Samrat Prithviraj celebrates a fair-minded ruler who demonstrates great heroism and fortitude in the face of the crooked ways of an invading Sultan, who thinks nothing of resorting to subterfuge, in his own words, “fareb aur makkari (fraud and deceit). One is a man of unimpeachable morality; the other is a mere marauder. This is history reduced to a simple, selective binary, as Bollywood does so often these days.
The good Samrat-bad Sultan construct constitutes the core of the film when it isn’t straying into anachronistic debates on the rights of women to decide their own fate. Not that the film has many female characters – apart from Sanyogita, the only other woman who is allowed to get a word or two in is the mother of the princess (played by Sakshi Tanwar). Yet, gender equality is a theme that Samrat Prithviraj addresses with great enthusiasm.
Falsification of history scales new heights when the screenplay carves out a long, verbose sequence that comes in the wake of Prithviraj’s decision share power equally with Sanyogita. The move sparks an animated discussion with an elderly courtier over whether it is right for a woman to have a say in matters of statecraft. Sanyogita wins the argument.
Her joy is short-lived. All the big talk soon runs aground. The women of Prithviraj’s kingdom commit jauhar when Ghori’s army arrives at the gates and is about to overrun Delhi. The film tries very hard to pass the mass suicide off as an act of braver.
Led by Sanyogita, who sings Yoddha ban gayi main (I have become a warrior), the ‘unflappable’ women jump into a pit of fire. Like much else in the 135-minute film, the triumphalism does not carry much water. All it does is make a mockery of the truth.
To be fair to the film, it never shows any inclination to get within striking distance of anything that resembles veracity. It takes what suits its epic narrative, twists it to its specific needs, and then swerves around it until it is necessary before moving on to the next bit of history that it feels is ripe for trifling with.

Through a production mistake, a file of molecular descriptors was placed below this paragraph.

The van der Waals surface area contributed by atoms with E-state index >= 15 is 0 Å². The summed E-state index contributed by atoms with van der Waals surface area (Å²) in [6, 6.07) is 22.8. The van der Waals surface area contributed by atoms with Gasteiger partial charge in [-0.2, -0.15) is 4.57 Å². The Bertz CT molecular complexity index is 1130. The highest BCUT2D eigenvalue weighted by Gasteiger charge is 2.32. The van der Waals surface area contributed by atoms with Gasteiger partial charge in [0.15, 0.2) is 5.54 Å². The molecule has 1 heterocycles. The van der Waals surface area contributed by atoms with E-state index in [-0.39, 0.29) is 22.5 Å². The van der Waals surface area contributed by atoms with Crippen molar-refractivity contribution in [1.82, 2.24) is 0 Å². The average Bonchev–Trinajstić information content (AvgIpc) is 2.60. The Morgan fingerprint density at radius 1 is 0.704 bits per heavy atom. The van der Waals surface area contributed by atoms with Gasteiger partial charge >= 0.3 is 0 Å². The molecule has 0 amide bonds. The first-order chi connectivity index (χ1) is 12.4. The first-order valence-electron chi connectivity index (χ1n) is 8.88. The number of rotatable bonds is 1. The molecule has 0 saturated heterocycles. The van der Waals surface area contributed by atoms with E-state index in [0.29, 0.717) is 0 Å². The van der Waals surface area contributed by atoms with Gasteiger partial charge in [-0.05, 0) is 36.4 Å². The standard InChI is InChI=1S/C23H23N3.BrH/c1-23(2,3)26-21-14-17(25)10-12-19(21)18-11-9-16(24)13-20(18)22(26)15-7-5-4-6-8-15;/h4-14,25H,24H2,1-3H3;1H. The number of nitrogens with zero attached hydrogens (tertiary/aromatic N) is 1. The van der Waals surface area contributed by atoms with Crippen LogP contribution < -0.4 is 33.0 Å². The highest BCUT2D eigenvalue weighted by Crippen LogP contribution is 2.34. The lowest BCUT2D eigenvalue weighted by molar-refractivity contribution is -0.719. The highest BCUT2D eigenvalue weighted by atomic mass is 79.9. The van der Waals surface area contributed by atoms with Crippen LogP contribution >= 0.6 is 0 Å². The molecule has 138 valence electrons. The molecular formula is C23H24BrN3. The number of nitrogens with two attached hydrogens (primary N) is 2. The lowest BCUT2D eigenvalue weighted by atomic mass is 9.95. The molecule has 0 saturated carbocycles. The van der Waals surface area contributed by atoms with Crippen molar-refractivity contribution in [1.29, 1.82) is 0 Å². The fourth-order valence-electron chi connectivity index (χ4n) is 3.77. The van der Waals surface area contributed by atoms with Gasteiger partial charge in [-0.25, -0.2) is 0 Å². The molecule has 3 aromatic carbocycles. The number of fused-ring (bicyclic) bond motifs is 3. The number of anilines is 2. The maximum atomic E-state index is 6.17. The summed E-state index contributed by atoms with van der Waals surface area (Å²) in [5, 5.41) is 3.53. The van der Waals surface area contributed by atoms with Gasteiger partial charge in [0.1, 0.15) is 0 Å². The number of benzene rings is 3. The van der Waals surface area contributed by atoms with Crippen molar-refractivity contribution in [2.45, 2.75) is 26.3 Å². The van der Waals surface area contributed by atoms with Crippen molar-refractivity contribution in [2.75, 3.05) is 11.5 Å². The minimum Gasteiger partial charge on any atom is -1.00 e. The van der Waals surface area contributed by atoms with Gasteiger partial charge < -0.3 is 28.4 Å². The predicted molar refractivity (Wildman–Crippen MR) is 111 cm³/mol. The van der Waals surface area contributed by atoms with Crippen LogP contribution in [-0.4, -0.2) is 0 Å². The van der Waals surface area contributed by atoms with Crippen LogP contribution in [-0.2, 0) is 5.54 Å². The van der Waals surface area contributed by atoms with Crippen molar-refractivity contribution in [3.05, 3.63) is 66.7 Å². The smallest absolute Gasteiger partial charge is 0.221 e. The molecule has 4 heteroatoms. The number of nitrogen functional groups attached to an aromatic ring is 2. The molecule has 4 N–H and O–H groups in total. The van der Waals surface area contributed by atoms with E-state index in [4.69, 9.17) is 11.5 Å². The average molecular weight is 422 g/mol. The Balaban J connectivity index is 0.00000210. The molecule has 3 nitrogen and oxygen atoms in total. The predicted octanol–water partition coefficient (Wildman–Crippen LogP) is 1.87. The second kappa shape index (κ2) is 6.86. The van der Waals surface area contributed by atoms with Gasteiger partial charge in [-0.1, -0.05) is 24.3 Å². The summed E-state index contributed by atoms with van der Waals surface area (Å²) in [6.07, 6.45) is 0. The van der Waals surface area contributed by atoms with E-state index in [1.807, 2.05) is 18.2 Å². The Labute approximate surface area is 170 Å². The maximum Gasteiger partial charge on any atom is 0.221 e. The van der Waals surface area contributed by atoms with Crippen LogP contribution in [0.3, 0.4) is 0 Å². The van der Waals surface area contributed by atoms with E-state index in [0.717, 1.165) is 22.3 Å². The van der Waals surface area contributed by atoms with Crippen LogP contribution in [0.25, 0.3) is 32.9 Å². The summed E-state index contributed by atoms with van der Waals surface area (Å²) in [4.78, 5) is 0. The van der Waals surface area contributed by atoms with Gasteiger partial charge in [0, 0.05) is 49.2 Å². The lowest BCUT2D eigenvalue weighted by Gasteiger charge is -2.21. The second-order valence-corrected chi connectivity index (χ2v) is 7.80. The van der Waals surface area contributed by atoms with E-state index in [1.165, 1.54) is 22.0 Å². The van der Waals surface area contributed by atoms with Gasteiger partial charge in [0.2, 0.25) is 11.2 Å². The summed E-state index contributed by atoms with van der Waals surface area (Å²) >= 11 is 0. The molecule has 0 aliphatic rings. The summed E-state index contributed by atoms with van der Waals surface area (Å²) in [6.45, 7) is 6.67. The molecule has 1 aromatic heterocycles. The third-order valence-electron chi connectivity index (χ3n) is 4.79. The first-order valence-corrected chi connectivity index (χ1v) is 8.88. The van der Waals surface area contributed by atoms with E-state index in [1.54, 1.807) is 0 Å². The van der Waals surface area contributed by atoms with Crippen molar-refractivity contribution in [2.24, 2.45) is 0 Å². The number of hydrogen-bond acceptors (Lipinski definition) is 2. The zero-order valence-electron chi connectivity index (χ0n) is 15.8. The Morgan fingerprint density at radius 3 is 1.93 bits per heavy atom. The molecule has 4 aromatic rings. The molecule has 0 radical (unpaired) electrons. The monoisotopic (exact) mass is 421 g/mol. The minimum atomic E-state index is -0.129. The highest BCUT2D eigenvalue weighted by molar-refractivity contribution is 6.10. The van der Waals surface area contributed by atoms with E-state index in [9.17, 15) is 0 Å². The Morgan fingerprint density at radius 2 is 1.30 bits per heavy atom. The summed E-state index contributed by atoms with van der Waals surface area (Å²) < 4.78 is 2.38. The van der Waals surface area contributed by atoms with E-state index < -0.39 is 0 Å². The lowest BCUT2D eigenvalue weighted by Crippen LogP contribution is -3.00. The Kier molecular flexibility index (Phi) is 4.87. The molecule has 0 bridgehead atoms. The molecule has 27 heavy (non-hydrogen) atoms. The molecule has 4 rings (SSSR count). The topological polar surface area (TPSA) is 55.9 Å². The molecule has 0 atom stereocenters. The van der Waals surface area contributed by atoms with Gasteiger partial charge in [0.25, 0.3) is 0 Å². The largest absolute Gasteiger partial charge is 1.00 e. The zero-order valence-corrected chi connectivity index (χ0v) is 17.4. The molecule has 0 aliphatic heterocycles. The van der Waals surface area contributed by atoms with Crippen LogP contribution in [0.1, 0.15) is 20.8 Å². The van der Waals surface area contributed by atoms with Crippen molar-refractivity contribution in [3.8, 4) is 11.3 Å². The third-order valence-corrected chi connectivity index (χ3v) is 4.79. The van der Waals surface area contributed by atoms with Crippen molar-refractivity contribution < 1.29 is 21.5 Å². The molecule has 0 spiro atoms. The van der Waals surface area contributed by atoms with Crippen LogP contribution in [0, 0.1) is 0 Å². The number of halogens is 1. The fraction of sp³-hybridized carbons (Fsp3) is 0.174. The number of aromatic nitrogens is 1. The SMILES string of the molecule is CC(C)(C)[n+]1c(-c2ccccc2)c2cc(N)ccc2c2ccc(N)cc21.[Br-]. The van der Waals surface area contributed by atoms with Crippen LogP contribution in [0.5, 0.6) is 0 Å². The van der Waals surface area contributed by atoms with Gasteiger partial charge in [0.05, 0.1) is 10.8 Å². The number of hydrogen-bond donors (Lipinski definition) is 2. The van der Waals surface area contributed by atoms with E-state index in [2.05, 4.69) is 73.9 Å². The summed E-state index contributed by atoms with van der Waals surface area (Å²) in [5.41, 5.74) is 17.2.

While there is no getting away from the fact that Samrat Prithviraj has a barely disguised agenda, it also is a movie that must be assessed for its technical accomplishments. In this regard, there isn’t much that can be faulted. Production designers Subrata Chakravarty and Amit Ray have spared no effort to lend grandeur to the film, director of photography Manush Nandan is in top form, and editor Aarif Sheikh lends the film some momentum.
It is the writing and the characterisations that let Samrat Prithviraj down. The script is riddled with vacuous bombast and the historical personages who populate it are cardboard cut-outs that move and talk and make no impact. Among the actors, the only ones who make a sustained impression are Manav Vij and Sonu Sood, but they too are hamstrung by hollow shell of a movie.
A historical drama of this magnitude needed more than just a big budget. It required a sharper eye, a larger vision and a greater degree of integrity, none of which is within its grasp.